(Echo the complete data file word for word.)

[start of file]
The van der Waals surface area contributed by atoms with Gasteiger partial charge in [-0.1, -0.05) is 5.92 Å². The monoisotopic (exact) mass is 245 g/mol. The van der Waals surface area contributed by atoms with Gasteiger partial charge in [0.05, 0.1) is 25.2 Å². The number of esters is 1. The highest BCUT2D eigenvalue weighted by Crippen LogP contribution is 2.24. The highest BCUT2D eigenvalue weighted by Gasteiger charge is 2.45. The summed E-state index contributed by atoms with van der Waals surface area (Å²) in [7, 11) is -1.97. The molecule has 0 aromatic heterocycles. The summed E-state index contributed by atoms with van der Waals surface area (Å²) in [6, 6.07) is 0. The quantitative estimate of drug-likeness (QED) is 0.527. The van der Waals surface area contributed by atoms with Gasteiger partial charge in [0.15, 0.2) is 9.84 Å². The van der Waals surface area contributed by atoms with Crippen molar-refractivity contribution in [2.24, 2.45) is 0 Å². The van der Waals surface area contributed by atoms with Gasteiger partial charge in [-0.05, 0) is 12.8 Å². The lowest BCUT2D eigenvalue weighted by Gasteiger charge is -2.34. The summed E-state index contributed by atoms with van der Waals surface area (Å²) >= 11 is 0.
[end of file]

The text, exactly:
The van der Waals surface area contributed by atoms with Gasteiger partial charge in [-0.1, -0.05) is 5.92 Å². The monoisotopic (exact) mass is 245 g/mol. The van der Waals surface area contributed by atoms with Gasteiger partial charge in [0.05, 0.1) is 25.2 Å². The number of esters is 1. The highest BCUT2D eigenvalue weighted by Crippen LogP contribution is 2.24. The highest BCUT2D eigenvalue weighted by Gasteiger charge is 2.45. The summed E-state index contributed by atoms with van der Waals surface area (Å²) in [7, 11) is -1.97. The molecule has 0 aromatic heterocycles. The summed E-state index contributed by atoms with van der Waals surface area (Å²) in [6, 6.07) is 0. The quantitative estimate of drug-likeness (QED) is 0.527. The van der Waals surface area contributed by atoms with Gasteiger partial charge in [0.15, 0.2) is 9.84 Å². The van der Waals surface area contributed by atoms with Crippen molar-refractivity contribution in [2.24, 2.45) is 0 Å². The van der Waals surface area contributed by atoms with Gasteiger partial charge in [-0.05, 0) is 12.8 Å². The lowest BCUT2D eigenvalue weighted by Gasteiger charge is -2.34. The summed E-state index contributed by atoms with van der Waals surface area (Å²) >= 11 is 0.